This economist upholds people-centered conservation in Africa

About the Author

Rachel Emisave is African Wildlife Foundation's Communications Assistant based in the Democratic Republic of Congo. More

Chance Conservationists is a series highlighting AWF staff who have embraced people-centered conservation in their professions despite coming from diverse academic fields. These remarkable individuals now espouse conservation values to propel the organization’s vision for sustainable development and biodiversity protection.

African Wildlife Foundation (AWF) carries out conservation missions in a multi-stakeholder context with sometimes divergent interests — loggers, miners, agro-industrialists, public administrations, conservation partners, local communities, and indigenous peoples, to name a few. As such, conflicts can arise during the implementation of biodiversity conservation projects.

“A Complaints and Conflict Management Mechanism (CCMM) is, therefore, a necessity to prevent and manage complaints and conflicts in AWF’s biodiversity conservation activities,” says Dodo Moke, AWF’s Senior Social Safeguards Officer. Since 2022, Moke, originally an economist, has supported the implementation of AWF’s rights-based conservation policy by capturing grievances and concerns and working with all parties to ensure that issues raised are resolved fairly and on time.

He joined AWF in 2011 as a project consultant managing a tugboat connecting farmers with agricultural markets for their produce along the Congo River. In 2013, he worked as a conservation enterprise assistant in the Maringa-Lopori-Wamba landscape, and in 2016 he joined AWF’s Conservation Leadership and Management Program. Since completing the two-year program, he has implemented various aspects of AWF’s work in the field, first as a program officer for Central and West Africa in 2017 and, two years later, as a project officer stationed in the Bili-Uere landscape.

In this interview, Moke explains how implementing the complaints mechanism supports AWF’s rights-based conservation policy in the countries where we work.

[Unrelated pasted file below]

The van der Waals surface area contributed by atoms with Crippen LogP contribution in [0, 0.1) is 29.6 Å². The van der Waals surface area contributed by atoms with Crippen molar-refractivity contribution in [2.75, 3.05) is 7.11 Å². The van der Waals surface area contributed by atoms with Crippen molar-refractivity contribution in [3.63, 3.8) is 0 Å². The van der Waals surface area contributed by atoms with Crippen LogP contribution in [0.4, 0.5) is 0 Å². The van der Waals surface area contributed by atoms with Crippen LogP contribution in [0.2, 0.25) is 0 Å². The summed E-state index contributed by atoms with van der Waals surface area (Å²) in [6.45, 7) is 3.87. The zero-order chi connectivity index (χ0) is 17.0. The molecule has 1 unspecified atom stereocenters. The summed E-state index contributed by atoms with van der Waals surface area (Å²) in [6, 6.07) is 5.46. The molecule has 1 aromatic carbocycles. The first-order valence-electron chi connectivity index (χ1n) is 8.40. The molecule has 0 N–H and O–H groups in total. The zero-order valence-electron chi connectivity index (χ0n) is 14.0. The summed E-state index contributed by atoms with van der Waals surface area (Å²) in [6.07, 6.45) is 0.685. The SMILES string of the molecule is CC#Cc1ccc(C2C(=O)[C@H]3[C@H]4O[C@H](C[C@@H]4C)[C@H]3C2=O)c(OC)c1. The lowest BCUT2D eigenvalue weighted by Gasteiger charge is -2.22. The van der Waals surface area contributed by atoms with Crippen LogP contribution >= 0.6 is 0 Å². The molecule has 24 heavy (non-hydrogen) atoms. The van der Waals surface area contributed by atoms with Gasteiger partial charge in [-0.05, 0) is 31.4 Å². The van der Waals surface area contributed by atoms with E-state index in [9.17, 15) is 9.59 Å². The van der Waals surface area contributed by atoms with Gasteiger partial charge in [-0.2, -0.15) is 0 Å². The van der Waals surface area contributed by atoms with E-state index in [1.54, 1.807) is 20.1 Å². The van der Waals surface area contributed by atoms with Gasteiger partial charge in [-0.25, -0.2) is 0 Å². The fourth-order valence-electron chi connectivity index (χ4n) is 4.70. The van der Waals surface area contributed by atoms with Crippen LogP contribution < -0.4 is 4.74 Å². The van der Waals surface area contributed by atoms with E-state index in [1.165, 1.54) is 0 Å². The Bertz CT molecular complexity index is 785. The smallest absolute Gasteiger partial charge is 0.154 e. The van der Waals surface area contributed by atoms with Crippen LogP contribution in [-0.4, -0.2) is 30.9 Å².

Why does AWF implement a rights-based approach to conservation?

In adopting a rights-based approach to conservation, AWF fully commits to respect, always protect, and always promote Human Rights in all of its initiatives and for all its beneficiaries, irrespective of their ethnic group, gender, race, sexual orientation, age, or class. This is because people and nature have direct and indirect dependencies on each other, and given the central role that people play in AWF’s organizational strategy, which envisions an Africa where people and wildlife thrive, it is required and a duty for AWF to respect the rights of these people affected by its work.

Indigenous Peoples and local communities (IPLCs) can protect nature just as well, sometimes even better, than governments or protected areas. But they face big problems like being treated unfairly, people being hurt or killed for protecting the environment, others taking their land, and not being recognized by the law. This dynamic makes it hard for IPLCs to protect nature and takes away their rights as people and communities. AWF’s approach is about helping and acknowledging IPLCs and their longstanding efforts in conservation. They live close to animals and nature, and their choices can affect how long this essential flora and fauna will be around. Because they depend on the land they live on, it is important to pay attention to how they are affected by efforts to protect those lands.

How do you set up a complaints and conflict management mechanism in a landscape?